To understand the big picture- we must assess walking mechanics barefoot. That way we can see how the foot and ankle are interacting with the ground. This gives us more insight on how things up the chain could be affected, such as the knee and hip. The foot and ankle will become crucial when it comes to strengthening the knee and hip for return to running.

We don’t normally like to sideline people 100% from activity- as we do understand sometimes it can be important to mental health. However, rest is something to consider. We make sure to educate it is just temporary with the goal of returning to increased activity as soon as possible. The rest period could still include walking and light, low impact activity (swimming or biking) instead of running, performed in combination with some mobility exercises to target any deficits

With an activity, like running, it is important to consider the volume of the activity and how the accumulated impact will affect the human body. When walking our foot & ankle must be ready to absorb 1-1.5x our body weight, but with running the foot & ankle must be ready to absorb 3-4x our body weight. Therefore, the calf muscles must be trained appropriately to be able to absorb the force and propel you forward. If they are not then muscles and joints up the chain have to make up for it.

The information the foot and ankle sense when hitting the ground helps the body determine the right response for safe and efficient movement. The foot relies heavily on the vibration it receives from interacting with the ground to produce any movement. Since this information comes from the nerves in the skin on the bottom of the feet, footwear can have a big impact on the ability to accurately perceive impact forces. This is why shoes can have such a big impact on the way we walk, run, and move.

The more cushioning a shoe has, the thicker the sole, or the more rigid it is, the more it will alter the body’s perception of impact forces. Be careful when footwear shopping. If you have questions about what is the best footwear option for you- we can help you at Clash Physical Therapy & Health Services. We aim to advise you to pick a shoe appropriate for your specific body and goals. That way injury risk is low and foot health is high.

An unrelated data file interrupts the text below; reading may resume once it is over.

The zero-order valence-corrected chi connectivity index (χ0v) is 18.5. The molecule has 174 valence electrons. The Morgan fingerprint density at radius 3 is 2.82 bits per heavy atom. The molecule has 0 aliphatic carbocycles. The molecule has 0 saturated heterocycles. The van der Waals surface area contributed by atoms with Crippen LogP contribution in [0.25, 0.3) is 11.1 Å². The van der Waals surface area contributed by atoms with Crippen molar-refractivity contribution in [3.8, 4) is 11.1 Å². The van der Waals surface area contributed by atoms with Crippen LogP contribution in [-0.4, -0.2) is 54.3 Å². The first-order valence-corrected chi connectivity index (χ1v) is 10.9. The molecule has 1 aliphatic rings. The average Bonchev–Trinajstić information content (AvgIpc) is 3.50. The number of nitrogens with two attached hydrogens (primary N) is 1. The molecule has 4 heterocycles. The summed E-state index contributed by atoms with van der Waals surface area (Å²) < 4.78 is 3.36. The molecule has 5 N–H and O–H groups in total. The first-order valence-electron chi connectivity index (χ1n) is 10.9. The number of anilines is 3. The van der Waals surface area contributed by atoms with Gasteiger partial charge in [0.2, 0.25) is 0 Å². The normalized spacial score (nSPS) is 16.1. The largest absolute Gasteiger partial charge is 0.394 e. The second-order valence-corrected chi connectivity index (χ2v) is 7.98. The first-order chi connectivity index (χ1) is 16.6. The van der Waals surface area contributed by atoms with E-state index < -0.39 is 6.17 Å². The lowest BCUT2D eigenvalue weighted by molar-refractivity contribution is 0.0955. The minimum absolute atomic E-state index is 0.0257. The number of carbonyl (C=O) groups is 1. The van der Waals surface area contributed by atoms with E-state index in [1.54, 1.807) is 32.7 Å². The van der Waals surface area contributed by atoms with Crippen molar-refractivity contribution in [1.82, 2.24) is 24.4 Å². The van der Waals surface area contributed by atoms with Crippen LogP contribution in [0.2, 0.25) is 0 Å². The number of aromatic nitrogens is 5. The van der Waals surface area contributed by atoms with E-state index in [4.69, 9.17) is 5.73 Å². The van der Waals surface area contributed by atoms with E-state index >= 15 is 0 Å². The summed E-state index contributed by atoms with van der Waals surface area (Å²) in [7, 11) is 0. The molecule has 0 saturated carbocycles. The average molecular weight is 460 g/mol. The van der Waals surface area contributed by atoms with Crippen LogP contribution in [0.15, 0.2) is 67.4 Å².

When we treat a client who has been diagnosed with Runner’s Knee here at Clash we prioritize foot to core connection. This will create a functional carryover to running gait. Exercise prescription to address this function will be very unique to each client’s specific deficits and goals. Unfortunately, there are no “three best exercises to resolve runner’s knee.” If someone tries to tell you otherwise, please kindly thank them and walk away to seek another opinion. Yes, there is much research to show that working on lower body strengthening, specifically foot, knee, and hip can help resolve knee pain. It’s just not as easy as 1, 2, 3 because each person presents with a unique set of past injuries, experiences, beliefs, and goals. 

Looking to get your knee, foot, or hip assessed to find out if you can improve your running gait?

Want to prevent being sidelined by Runner’s Knee this Spring?

Contact us today!